Lancashire29 for 1 trail Northamptonshire 230 (Wood 66, Gleeson 5-63, Onions 4-45) by 201 runs
There was the unmistakable smack of modernity about the cricket at Old Trafford on the first day of this game – yet there was also a pleasing air of timelessness. For all that Northamptonshire’s side contained two loan signings and Lancashire’s its third Australian debutant of the season, the cosmopolitan make-up of the teams could not quite silence echoes from say, the 1960s, when the first-class season comprised nothing more than a knockout competition and the three-day County Championship.
Though so much has changed, today’s county professionals still know what their predecessors faced. Both these teams have over two months of red-ball games ahead of them and whatever the transient gaiety of the Blast might yield, even white-ball specialists like Luke Wright insist that it is upon championship performances that most cricketers are still judged.
So Richard Gleeson will be a contented man this Tuesday evening. Injured at the start of the season and left out of Lancashire’s side for the Royal London Cup, Gleeson made good use of a lively first-day pitch to take 5 for 63 against the county to whom he owes so much for helping him revive his career. By sticking to a tight line, he justified Dane Vilas’s decision to bat first, a choice whose merit was not lessened by the dismissal five overs before the close of Haseeb Hameed, caught behind for 7 when he pushed forward to a good ball from Ben Sanderson.
That wicket was a setback for Lancashire but it hardly diminished the achievement of their quartet of seamers in dismissing Northamptonshire for 230 on a wicket which, if true to form, should get better. Despite a fine fifty by Luke Wood and a typically determined 48 from Luke Procter on a ground he knows well, Alex Wakely’s batsmen had been restricted by Lancashire’s four pace bowlers operating in impressive harness. At the day’s end Gleeson correctly pointed out that both Tom Bailey and Saqib Mahmood had done all that could be asked yet it was he and Graham Onions who had taken nine of the wickets.
Yet to sharpen that distinction even further it was Gleeson who dismissed four of the top five in Northamptonshire’s order after the game had begun in what some may now label the traditional fashion with a tossed coin. Surprisingly to some, Lancashire asked Northants to bat, which is logically what the visitors wanted to do, but the first session neither justified nor mocked Vilas’s tactic. The accumulation of 80 runs was balanced by the dismissals of both Ricardo Vasconcelos and Wakely, both of whom were caught behind by Lancashire’s wicketkeeper-captain off Gleeson.
Northamptonshire’s problems were compounded when Rob Newton went down with a groin problem – a beguiling euphemism covering a multitude of agonies – and required a runner for the rest of his innings. Having displayed chivalry a few moments earlier – more of that later – Vasconcelos now added selflessness to his virtues by agreeing to do the job.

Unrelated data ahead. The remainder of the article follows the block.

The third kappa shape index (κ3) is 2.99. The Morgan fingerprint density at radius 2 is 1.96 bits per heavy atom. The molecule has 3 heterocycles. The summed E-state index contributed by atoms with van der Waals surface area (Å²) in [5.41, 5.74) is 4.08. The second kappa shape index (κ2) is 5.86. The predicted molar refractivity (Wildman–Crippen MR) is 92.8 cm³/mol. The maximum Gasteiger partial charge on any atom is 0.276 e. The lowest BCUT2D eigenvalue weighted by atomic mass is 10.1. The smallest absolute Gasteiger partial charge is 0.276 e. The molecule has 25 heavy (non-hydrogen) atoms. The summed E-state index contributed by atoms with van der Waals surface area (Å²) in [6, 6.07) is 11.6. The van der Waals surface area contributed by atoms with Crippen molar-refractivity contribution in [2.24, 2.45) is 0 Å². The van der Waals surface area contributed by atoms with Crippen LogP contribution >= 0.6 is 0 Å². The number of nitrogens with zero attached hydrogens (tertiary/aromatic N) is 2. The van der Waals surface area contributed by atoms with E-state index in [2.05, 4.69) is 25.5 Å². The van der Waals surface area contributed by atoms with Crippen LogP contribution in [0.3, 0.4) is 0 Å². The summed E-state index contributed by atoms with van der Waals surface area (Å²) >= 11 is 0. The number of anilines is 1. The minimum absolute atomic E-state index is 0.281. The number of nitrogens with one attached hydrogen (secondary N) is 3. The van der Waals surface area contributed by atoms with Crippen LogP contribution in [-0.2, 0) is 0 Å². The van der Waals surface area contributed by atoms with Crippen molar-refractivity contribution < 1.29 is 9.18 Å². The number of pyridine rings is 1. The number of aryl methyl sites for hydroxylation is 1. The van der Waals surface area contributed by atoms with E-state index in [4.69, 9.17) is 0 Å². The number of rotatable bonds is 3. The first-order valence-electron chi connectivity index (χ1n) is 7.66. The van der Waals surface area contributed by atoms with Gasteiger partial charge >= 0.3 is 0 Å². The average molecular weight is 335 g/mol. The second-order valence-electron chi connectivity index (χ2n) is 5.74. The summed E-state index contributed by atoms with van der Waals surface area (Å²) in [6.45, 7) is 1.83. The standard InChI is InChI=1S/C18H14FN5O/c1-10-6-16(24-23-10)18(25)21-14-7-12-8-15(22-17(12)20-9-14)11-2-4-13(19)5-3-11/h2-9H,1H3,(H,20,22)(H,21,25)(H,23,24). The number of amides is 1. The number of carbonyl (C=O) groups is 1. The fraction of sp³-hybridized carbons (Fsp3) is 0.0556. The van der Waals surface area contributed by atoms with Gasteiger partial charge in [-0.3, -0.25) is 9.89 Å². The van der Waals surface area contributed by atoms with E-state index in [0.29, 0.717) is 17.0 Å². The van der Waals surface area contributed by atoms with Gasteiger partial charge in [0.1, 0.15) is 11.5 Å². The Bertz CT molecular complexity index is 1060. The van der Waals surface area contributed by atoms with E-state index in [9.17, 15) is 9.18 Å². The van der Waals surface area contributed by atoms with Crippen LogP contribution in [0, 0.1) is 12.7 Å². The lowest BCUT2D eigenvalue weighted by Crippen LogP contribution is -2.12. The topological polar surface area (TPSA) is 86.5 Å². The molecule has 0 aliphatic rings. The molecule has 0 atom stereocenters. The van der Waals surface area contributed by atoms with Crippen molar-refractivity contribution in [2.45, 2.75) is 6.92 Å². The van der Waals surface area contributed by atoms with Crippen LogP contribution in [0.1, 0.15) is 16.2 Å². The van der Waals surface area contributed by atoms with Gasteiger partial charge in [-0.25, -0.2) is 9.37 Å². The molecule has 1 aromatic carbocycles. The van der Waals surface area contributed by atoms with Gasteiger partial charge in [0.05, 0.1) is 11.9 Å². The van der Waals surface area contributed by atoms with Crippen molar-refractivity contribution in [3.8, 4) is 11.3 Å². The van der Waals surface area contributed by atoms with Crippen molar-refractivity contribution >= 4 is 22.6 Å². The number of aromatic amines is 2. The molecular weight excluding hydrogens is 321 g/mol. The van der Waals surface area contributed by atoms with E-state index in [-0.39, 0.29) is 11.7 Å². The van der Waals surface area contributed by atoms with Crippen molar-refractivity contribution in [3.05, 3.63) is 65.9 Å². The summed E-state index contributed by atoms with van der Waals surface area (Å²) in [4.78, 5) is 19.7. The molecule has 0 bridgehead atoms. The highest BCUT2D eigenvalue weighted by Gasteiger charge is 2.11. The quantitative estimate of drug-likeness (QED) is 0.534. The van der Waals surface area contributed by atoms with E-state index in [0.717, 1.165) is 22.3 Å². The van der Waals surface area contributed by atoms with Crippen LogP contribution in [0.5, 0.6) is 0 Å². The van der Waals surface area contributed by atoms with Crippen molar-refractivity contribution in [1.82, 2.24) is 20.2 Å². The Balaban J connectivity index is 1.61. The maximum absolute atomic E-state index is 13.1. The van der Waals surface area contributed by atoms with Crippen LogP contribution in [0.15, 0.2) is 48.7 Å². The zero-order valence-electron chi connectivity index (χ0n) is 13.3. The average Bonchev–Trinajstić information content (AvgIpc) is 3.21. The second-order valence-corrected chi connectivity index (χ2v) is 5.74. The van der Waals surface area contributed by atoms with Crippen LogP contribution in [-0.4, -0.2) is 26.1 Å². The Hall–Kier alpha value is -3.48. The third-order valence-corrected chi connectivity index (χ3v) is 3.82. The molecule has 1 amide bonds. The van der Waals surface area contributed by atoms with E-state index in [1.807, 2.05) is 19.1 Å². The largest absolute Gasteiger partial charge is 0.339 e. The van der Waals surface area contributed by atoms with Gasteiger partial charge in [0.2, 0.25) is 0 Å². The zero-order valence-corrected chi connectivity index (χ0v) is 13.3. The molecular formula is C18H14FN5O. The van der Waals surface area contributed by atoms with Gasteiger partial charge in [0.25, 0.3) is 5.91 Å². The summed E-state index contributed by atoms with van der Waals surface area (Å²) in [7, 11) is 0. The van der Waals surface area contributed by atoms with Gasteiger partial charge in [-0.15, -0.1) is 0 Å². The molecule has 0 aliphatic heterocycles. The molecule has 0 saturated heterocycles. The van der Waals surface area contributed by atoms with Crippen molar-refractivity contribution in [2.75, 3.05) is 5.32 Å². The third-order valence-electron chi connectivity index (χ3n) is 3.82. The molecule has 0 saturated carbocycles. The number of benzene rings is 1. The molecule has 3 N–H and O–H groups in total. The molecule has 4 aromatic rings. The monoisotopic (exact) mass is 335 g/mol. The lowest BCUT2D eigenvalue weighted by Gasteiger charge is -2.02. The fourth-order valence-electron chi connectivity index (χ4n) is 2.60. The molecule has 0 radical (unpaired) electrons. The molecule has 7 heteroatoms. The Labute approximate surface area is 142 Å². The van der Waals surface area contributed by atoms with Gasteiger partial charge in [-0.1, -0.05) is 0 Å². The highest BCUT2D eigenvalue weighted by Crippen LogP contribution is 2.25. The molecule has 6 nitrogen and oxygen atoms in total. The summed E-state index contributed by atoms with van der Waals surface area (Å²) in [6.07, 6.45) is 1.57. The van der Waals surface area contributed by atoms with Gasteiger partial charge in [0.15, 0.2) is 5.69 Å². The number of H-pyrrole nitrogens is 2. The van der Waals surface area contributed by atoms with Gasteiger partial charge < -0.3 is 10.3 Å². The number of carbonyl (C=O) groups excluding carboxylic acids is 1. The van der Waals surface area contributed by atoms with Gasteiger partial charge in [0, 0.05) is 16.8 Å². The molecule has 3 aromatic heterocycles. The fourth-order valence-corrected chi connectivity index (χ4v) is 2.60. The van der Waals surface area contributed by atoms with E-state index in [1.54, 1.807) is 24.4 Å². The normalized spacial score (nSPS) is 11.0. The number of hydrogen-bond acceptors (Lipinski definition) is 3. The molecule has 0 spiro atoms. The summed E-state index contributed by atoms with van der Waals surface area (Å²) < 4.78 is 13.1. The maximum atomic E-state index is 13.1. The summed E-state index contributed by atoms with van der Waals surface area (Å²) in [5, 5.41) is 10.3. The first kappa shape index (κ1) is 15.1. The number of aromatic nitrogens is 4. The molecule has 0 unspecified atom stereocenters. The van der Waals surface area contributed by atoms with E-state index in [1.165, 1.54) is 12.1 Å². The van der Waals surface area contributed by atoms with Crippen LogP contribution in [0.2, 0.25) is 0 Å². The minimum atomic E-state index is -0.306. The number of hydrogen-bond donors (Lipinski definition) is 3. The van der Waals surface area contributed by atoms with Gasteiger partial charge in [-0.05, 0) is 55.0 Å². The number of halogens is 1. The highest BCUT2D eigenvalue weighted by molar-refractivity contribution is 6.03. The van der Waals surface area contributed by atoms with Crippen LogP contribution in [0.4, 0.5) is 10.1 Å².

That problem, though, was minor when set beside the disasters that befell the visitors in the first hour after lunch. On the resumption Blackpool-born Gleeson returned to the attack and removed both Newton for 32 and Rob Keogh for 3, both courtesy of leg-before decisions. That left the visitors on 101 for 4 but worse was to follow in the next over when Rob Jones dived to take a superb gully catch off Bailey and send Josh Cobb on his way on his way for nought. Onions may then have been fortunate to get a leg-before decision against Temba Bavuma but the South African debutant’s dismissal for 39 left his side on 119 for 6.
Almost all the rest of the session, however, was dominated by a shrewd partnership between Procter, who worked the ball around well, and the Nottinghamshire loanee, Wood who cut the Lancashire bowlers with impressive ease whenever they strayed. Just before the close of an absorbing session Procter was caught at slip by Keaton Jennings for 48 when driving at Gleeson, thus giving the bowler his maiden five-wicket haul for Lancashire in what was his first game of the season and also his home debut. That wicket ended Procter’s useful 70-run stand for the seventh wicket with Wood and it was also the prelude to Onions taking the last three wickets in the hour after tea.
Wood perhaps deserves more than to be sent on loan so frequently yet Worcestershire and Northamptonshire’s keenness to take him reflects well on his professionalism. He was eventually out for 66 when Bailey got under a mighty hook at long leg and dived to take an excellent catch.
That piece of athleticism and judgement was rightly applauded yet maybe the best moment of the day – and one which recalled the game’s ethos – had occurred five hours earlier when Vasconcelos needed only Vilas’ assurance that a very low catch off Gleeson had carried before making his way back to the pavilion. It rather recalled the time in another fixture between these sides when Ken Higgs was enraged by David Steele’s failure to walk after what the bowler considered an obvious edge.
Those were the days when Steele and Higgs caught the same train to Old Trafford for such games from their homes in the Potteries. But that evening, when he saw the Northamptonshire batsman waiting on the platform, Higgs spurned even the possibility of travelling in the next carriage to someone he believed guilty of sharp practice; instead, he plonked his vast arse on a seat in Piccadilly station and awaited the next departure to Stoke.
Source: ESPN Crickinfo